Above photo: The advising offices can be found in the first floor of Davis Hall, room 134. Luke Cross | The Crow’s Nest
By Dylan Hart and Luke Cross
New professors, new assignments and new expectations—the first week of classes is always a stressful period.
The stress only increases as the first week ends and the add/drop date passes, locking students into the classes they signed up for and dooming them to what could be a long, arduous semester.
But fear not! There is hope that you will make it through. Plenty of resources are at your disposal – one being Academic Advising.
“Know there’s always help – whether it’s us here at Academic Advising, the Student Success Center, your peer coach or your professors themselves,” said Sheila Goethe, an academic adviser for the College of Arts & Sciences.
Academic Advising is available by appointment Mondays through Fridays, while the Student Success Center opens at 10 a.m. on weekdays with no appointment needed, and closes 6 p.m. Monday and Thursday, 8 p.m. Tuesday and Wednesday and 2 p.m. Friday.
An important piece of advice that all advisers can agree on is sorting out academic issues early in the semester before assignments start to pile up.
Roy Callihan, an adviser for the College of Arts & Sciences, stresses the importance of getting in to see an adviser as early as possible if any issues arise.
Amanda Timmers, an adviser for Graphic Design students in the College of Arts & Sciences, focuses on the importance of organization in a student’s success.
“The biggest thing is to make sure that you have a planner, you’re organized and you have an objective in the course,” she said.
Communication is also a large part of surviving the semester, whether it is with other students, advisers, professors or even external friends and family.
Timmers proposes finding a friend in the class, “so you can bounce ideas off of someone,” but clarifies that when it’s time to study, “you’re not just in the library chatting with your buddies – have it be a productive study time.”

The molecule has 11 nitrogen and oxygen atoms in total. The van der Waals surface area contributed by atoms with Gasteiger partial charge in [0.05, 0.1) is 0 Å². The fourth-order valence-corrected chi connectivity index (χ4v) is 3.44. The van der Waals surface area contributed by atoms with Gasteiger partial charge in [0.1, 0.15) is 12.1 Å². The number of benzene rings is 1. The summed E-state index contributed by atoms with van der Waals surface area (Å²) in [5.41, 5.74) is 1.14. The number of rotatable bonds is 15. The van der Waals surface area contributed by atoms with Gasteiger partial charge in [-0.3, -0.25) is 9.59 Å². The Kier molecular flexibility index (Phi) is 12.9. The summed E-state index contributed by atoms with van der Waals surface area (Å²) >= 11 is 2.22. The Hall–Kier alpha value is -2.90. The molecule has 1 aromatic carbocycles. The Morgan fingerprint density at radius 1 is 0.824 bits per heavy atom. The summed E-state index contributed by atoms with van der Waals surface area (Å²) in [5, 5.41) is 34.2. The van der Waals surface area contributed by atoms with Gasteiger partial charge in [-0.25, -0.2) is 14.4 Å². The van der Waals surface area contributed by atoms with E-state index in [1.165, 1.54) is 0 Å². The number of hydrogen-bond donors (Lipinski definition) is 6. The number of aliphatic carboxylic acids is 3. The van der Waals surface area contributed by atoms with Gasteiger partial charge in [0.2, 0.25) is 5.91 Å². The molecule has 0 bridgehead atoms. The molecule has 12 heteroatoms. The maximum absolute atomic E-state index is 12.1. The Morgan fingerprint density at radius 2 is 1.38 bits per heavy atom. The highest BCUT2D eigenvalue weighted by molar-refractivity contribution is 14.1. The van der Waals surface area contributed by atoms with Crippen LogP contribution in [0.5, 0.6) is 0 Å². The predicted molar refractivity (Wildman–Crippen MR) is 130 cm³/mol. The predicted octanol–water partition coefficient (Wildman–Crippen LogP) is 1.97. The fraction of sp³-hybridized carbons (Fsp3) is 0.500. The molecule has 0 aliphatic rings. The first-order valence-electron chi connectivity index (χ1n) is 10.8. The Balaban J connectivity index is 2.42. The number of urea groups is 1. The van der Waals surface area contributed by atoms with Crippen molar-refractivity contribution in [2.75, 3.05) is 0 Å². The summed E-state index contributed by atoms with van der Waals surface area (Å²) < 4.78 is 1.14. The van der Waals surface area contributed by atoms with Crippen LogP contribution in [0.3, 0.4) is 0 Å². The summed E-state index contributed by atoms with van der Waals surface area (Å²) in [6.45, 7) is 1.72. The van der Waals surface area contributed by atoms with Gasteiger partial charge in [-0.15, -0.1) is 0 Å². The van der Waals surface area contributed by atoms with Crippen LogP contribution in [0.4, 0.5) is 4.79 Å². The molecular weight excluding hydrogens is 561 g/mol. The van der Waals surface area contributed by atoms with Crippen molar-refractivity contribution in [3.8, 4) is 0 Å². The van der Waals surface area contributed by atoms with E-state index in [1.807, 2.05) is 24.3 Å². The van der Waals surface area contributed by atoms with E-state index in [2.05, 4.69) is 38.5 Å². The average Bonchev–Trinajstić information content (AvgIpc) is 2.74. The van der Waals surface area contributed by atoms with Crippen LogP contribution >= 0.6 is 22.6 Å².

“Communicate with your professors so you know what they expect from you. That’s one of the most important things you can do,” Callihan said.
Without this understanding, the work of the semester can seem overwhelming and sometimes force students to give up on the class entirely.
While many students have no problem engaging peers to help move forward academically, those who struggle with contacting professors are not alone.
“The hardest thing to do is to walk in and say, ‘I need help,’” said Timmers. “But as educators, we welcome that. Instructors want you to learn.” Timmers clarified that swallowing your pride and moving forward is crucial to success.
With all the stress of the semester, it can sometimes seem impossible to cool off. Overworking may seem inevitable, but Goethe says “make sure you get rest— I have a poster in my office with 50 ways to take a break.”
For those who don’t take time for themselves in between the stress to reflect on the chaos of college, lack of focus can become one of the most painful experiences of the whole ordeal.
Reflection on the hard work of the semester is especially crucial, not only for preventing burnout but for learning as well.
“If you reflect on what kind of student you were when you were a freshman and how you are now, you probably aren’t the same student,” Timmers said. “Most people evolve throughout their time as a student. Figure out how to do it and do it well.”
Goethe adds, “One of the most important things is letting yourself enjoy it.”